The Blessing of nature

Went for a long walk yesterday and while out it started to  gently rain, that soft rain which is very characteristic of Ireland. 

I don’t know   
why I’m walking out here

with my coat darkening
and my boots sinking in, coming up

with a mild sucking sound   
I like to hear. I don’t care

where those girls are now.   
Whatever they’ve made of it

they can have. Today I want   
to resolve nothing.

I only want to walk
a little longer in the cold

blessing of the rain,   
and lift my face to it.

Kim Addonizio, New Year’s Day, with thanks to David Kanigan’s blog, Thrive


Delaying enjoyment

The present is truly the only place we exist. What we call the past is a construct of memory, the recollection of which constitutes a present experience. According to author Alan Watts, the future is likewise a construct, “and cannot become a part of experienced reality until it is present.” So, to know happiness in the future, we must be happy now. Delaying enjoyment of your life is to always live in Christmas Eve, with the many gifts around you staying securely wrapped. Moreover, to participate in the moment — to be fully aware, is to be unified with the experience, and free from the separating identity of being the experiencer.

[Watts:] “To understand music, you must listen to it. But so long as you are thinking, ‘I am listening to this music,’ you are not listening. To understand joy or fear, you must be wholly and undividedly aware of it. So long as you are calling it names and saying, ‘I am happy,’ or ‘I am afraid’, you are not being aware of it. This is not a psychological or spiritual discipline for self-improvement, It is simply being aware of this present experience, and realizing that you can neither define it nor divide yourself from it. There is no rule but ‘Look!’

Tom Maxwell,  No Rush, No Dawdle: The Secret Of Proper Timing

Soft eyes today

Normally when we are taken by surprise, there is a sudden narrowing of our visual periphery that exacerbates the fight or flight response… But in the Japanese self-defense art of aikido, this visual narrowing is countered by a practice called “soft eyes”, in which one learns to widen one’s periphery, to take in more of the world. If you train a person to practice soft eyes, then introduce that same sudden stimulus, the reflex is often transcended. This person will turn toward the stimulus, take it in, and then make a more authentic response — such as thinking a new thought.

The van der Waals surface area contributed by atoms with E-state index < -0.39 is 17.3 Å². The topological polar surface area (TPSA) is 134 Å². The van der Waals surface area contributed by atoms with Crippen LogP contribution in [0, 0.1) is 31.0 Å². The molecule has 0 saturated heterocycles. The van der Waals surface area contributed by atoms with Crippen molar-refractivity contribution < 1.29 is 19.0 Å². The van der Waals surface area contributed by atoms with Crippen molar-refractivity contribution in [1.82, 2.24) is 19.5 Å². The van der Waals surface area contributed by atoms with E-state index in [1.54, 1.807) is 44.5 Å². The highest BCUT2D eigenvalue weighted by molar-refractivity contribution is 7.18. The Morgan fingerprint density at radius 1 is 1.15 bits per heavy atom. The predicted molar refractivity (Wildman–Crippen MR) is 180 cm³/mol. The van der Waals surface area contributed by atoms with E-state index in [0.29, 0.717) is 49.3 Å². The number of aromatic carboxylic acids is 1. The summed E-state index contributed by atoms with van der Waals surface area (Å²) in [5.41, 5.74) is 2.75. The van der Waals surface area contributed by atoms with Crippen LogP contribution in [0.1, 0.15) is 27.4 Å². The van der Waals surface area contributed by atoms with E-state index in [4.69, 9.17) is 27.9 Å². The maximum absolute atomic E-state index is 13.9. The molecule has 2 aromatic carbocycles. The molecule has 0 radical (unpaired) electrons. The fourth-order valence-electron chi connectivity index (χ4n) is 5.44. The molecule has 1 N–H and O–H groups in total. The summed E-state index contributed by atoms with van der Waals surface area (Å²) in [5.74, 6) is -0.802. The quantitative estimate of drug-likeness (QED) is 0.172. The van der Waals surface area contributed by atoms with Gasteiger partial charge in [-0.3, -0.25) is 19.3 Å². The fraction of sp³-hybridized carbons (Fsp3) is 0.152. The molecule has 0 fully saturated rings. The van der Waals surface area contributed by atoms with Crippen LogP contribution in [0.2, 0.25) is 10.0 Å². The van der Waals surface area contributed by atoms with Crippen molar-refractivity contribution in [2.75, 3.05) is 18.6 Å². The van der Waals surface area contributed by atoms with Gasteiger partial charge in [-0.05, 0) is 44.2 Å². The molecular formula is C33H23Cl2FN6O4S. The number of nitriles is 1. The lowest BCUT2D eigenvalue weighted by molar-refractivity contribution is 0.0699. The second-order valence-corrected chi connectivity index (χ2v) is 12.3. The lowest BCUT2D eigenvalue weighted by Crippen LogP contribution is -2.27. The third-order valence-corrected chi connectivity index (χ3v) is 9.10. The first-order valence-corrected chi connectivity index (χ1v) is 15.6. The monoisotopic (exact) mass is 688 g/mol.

Soft eyes, it seems to me, is an evocative image for what happens when we gaze on sacred reality. Now our eyes are open and receptive, able to take in the greatness of the world and the grace of great things. Eyes wide with wonder, we no longer need to resist or run when taken by surprise. Now we can open ourselves to the great mystery. 

Parker Palmer, The Courage to Teach

The lesson of this day

To love someone is not first of all to do things for them,

but to reveal to them their beauty and value, to say to them through our attitude:

‘You are beautiful. You are important. I trust you. You can trust yourself.’

Jean Vanier, From Brokenness to Community

Behind the clouds

Those who gathered yesterday to see the sun rise at the burial tomb in Newgrange were disappointed, as the morning was cloudy, overcast and rainy. No sign of the sun, which in ancient times may have been quite frightening. A good lesson for us on the confidence we keep inside despite our changing moods. 

The sun doesn’t stop shining because some of us are blind.

The birds don’t stop singing because some of us are deaf.

The heart doesn’t stop loving because some of us are afraid.

What lets the flower in the forest bloom though no one is watching?

Mark Nepo, Authority of Being